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First Plus Market Update 1H December 2021

1H December Global Market Recap

 

1st December 2021 – 15th December 2021

FULL REPORT ACCESS LINK: First Plus Market Update 1H December 2021

Macro:

US inflation rate increased to 6.8% YoY in November, the highest level since 1982. The core inflation rate was up by 0.5% over the last month and 4.9% YoY, the sharpest pickup since mid-1991.

The Federal Reserve announced on 15 December that it will double the rate at which it is winding down its asset purchase program, from $15 billion to $30 billion per month. The Fed's "dot-plots" indicated a much faster and steeper path for interest rates, predicting three rate rises in 2022 and three more in 2023.

China's economic data in November was mixed. The fixed asset investment growth was in line with expectation while infrastructure investment fell more than forecasted. Consumption growth has slowed because of the impact of COVID-19 and the early start of Singles’ Day shopping festival, although the drag of new Covid-19 resurgence is less severe. Industrial value-added rose by 3.8% in November, mainly driven by pickup in the electricity and heat production as power supply constraints were alleviated further. Unemployment rate was 0.1% higher than market consensus and the employment pressure on young people has intensified much more. The Central Economic Work Conference defined China as currently under "triple pressures," demonstrating officials' focus on growth stabilization and accelerating fiscal spending and infrastructure investment were proposed. Furthermore, stabilizing employment is a key task, and three of the “six guarantees” were emphasized.

 

Stocks:

As the Fed’s hawkish stance in the most recent meeting was largely in line with market expectations, the markets have responded positively to the FOMC announcement, with stocks rallying into the close. All three major stock indexes registered gains in the first half of the month. S&P rose by 3.1%, Dow Jones was up 4.2% and NASDAQ increased 0.2%.

In China, both the Shanghai Composite Index and Shenzhen Component Index have gained for five weeks in a row, with market turnover increasing marginally as The Central Economic Work Conference continued to provide a signal of growth stabilization. For the first half of December, CSI 300 Index rose 3.6% and Shanghai Composite Index was up by 2.3%. The Shenzhen Component Index increased 1.6% while ChiNext Price Index fell by 0.9%.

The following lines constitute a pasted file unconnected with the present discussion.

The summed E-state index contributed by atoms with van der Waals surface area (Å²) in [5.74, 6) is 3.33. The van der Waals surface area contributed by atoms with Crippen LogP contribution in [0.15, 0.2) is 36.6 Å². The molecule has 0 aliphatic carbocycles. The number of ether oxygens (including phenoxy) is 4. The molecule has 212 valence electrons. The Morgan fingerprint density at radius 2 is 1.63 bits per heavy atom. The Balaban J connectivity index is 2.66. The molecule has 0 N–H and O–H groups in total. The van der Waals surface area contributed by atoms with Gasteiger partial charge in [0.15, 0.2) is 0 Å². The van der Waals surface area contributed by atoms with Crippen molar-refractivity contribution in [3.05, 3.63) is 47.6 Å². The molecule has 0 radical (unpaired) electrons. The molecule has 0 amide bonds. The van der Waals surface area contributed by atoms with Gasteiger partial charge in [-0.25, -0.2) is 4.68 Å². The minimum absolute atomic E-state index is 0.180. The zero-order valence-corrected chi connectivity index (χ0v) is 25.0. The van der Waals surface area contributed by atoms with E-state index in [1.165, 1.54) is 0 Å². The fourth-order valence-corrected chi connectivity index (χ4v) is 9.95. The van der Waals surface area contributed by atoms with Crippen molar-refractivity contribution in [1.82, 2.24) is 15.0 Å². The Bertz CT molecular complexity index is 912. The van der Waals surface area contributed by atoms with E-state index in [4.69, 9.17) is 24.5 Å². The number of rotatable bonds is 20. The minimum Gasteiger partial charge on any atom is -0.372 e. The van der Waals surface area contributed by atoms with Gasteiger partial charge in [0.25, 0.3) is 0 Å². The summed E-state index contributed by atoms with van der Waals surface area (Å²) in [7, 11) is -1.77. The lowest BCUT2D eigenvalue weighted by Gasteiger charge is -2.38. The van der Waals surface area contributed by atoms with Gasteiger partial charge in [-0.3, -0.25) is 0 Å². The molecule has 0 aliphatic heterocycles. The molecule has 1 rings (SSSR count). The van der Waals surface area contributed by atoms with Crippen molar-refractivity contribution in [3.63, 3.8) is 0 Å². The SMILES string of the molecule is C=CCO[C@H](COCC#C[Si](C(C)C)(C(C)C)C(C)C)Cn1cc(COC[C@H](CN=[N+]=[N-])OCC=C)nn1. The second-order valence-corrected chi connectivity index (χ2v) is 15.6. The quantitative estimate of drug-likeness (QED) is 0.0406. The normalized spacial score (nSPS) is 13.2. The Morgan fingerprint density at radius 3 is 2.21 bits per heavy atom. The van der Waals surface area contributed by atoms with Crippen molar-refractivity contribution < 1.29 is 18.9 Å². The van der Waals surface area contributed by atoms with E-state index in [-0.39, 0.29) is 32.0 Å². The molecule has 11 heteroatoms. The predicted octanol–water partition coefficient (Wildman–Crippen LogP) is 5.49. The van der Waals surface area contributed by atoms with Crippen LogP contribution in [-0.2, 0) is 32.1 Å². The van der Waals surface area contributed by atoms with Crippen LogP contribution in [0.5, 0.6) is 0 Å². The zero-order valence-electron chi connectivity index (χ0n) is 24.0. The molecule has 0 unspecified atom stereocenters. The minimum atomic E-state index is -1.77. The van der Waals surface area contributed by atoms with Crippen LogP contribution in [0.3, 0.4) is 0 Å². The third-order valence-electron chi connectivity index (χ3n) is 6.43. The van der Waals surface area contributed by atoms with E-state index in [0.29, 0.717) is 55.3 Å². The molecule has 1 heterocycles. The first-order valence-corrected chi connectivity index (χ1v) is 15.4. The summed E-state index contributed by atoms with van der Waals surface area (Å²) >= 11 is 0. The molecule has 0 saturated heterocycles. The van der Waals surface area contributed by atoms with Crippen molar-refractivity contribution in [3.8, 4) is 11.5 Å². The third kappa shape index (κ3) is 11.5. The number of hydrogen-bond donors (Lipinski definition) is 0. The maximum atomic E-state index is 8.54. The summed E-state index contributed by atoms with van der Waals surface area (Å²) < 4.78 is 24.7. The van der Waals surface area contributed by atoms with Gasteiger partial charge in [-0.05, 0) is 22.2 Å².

Rates:

The 10-year U.S. treasury yield decreased by 6.47bps in the month as the Federal Reserve is on track to end its asset-purchase program by the middle of March 2022. The Fed also laid out a road map for a series of interest-rate increases over the coming years, starting with three hikes in 2022 and another three in 2023. The European Central Bank further cut its bond purchases but vowed to continue its unprecedented monetary policy support for the euro zone economy into 2022. The Bank of England surprised investors by raising interest rates after the surge of the Omicron variant in the country. The People’s Bank of China (PBoC) announced its second reserve ratio cut this year to shore up the economy, cutting the reserve requirement ratio (RRR) for major commercial banks by 0.5 percentage points, releasing 1.2 trillion yuan (US$188 billion) worth of long-term liquidity into the interbank system.

 

Credit:

Top-rated U.S. corporations are expected to sell less debt next year, a bright spot for a high-grade market that faces a wide array of risks in 2022 as the lower supply coupled with strong demand can help sustain valuations. Most of the biggest banks are forecasting that sales will be down about 5% to 10% from 2021’s $1.4 trillion, as reported by Bloomberg. China’s credit growth picked up in November, boosted by faster sales of corporate and government bonds and a slight easing of property-related lending. Chinese property firms face a hefty debt bill in January, with $6.1 billion of dollar bonds coming due, as reported by Bloomberg. Debt problems at the property sector have now spilled over into a vital artery of the nation's industrial engine, the steel sector, and started to ripple through to other critical parts of the world's second-largest economy.

 

FX:

The Dollar Index rose by 0.5%, hitting a 17-month high, fueled by talks of interest rate hikes by central bankers and concerns about the spread of Omicron cases. China’s yuan advanced to the strongest level since May 2018 amid bets that monetary stimulus will sustain the nation’s growth. The yuan has gained 2.4% this year, making it the best performer in Asia, thanks to inflows driven by robust exports and foreign purchase of higher-yielding onshore bonds.

 

Commodities:

Brent and WTI crude oil prices rose by 4.7% and 7.1% for the month as the US Energy Information Administration (EIA) reports that U.S. implied petroleum products demand had risen to record heights.

US natural gas prices fell by 16.5%, falling to the lowest level since August on forecasts for warmer-than-expected winter temperatures. Natural gas climbed for much of the year as inventory remained tight, and fears of a shortage in Europe lifted U.S. prices. Bitcoin fell by 13.9%, joining other risk assets under pressure with central banks taking a more aggressive tone on inflation.